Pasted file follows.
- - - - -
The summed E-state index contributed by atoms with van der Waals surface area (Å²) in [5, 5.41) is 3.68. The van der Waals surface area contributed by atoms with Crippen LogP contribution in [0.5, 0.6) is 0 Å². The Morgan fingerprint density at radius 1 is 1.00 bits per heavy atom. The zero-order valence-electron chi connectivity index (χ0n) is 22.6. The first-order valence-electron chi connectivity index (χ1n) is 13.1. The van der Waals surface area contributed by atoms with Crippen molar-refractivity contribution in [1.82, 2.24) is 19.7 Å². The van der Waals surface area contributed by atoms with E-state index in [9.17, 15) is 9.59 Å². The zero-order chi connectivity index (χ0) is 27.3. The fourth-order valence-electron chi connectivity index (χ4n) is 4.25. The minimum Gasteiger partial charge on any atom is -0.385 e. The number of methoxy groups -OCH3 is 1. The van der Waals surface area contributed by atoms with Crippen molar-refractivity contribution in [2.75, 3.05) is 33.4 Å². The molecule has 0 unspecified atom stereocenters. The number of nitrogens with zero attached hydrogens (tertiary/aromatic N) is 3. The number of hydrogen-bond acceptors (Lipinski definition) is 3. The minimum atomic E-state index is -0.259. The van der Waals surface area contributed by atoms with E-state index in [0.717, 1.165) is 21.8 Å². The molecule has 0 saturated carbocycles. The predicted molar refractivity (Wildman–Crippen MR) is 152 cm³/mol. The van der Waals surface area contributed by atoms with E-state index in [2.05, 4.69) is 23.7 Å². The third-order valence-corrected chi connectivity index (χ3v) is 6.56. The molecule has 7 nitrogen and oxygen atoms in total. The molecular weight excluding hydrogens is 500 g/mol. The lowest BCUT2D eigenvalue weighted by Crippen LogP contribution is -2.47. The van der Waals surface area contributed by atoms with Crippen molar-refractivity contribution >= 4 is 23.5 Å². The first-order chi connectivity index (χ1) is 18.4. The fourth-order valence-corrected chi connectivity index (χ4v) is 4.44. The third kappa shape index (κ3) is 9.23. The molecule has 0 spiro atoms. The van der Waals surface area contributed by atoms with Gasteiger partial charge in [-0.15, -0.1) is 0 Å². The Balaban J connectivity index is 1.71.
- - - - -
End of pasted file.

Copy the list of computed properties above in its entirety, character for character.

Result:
The summed E-state index contributed by atoms with van der Waals surface area (Å²) in [5, 5.41) is 3.68. The van der Waals surface area contributed by atoms with Crippen LogP contribution in [0.5, 0.6) is 0 Å². The Morgan fingerprint density at radius 1 is 1.00 bits per heavy atom. The zero-order valence-electron chi connectivity index (χ0n) is 22.6. The first-order valence-electron chi connectivity index (χ1n) is 13.1. The van der Waals surface area contributed by atoms with Crippen molar-refractivity contribution in [1.82, 2.24) is 19.7 Å². The van der Waals surface area contributed by atoms with E-state index in [9.17, 15) is 9.59 Å². The zero-order chi connectivity index (χ0) is 27.3. The fourth-order valence-electron chi connectivity index (χ4n) is 4.25. The minimum Gasteiger partial charge on any atom is -0.385 e. The number of methoxy groups -OCH3 is 1. The van der Waals surface area contributed by atoms with Crippen molar-refractivity contribution in [2.75, 3.05) is 33.4 Å². The molecule has 0 unspecified atom stereocenters. The number of nitrogens with zero attached hydrogens (tertiary/aromatic N) is 3. The number of hydrogen-bond acceptors (Lipinski definition) is 3. The minimum atomic E-state index is -0.259. The van der Waals surface area contributed by atoms with E-state index in [0.717, 1.165) is 21.8 Å². The molecule has 0 saturated carbocycles. The predicted molar refractivity (Wildman–Crippen MR) is 152 cm³/mol. The van der Waals surface area contributed by atoms with E-state index in [2.05, 4.69) is 23.7 Å². The third-order valence-corrected chi connectivity index (χ3v) is 6.56. The molecule has 7 nitrogen and oxygen atoms in total. The molecular weight excluding hydrogens is 500 g/mol. The lowest BCUT2D eigenvalue weighted by Crippen LogP contribution is -2.47. The van der Waals surface area contributed by atoms with Crippen molar-refractivity contribution >= 4 is 23.5 Å². The first-order chi connectivity index (χ1) is 18.4. The fourth-order valence-corrected chi connectivity index (χ4v) is 4.44. The third kappa shape index (κ3) is 9.23. The molecule has 0 spiro atoms. The van der Waals surface area contributed by atoms with Gasteiger partial charge in [-0.15, -0.1) is 0 Å². The Balaban J connectivity index is 1.71.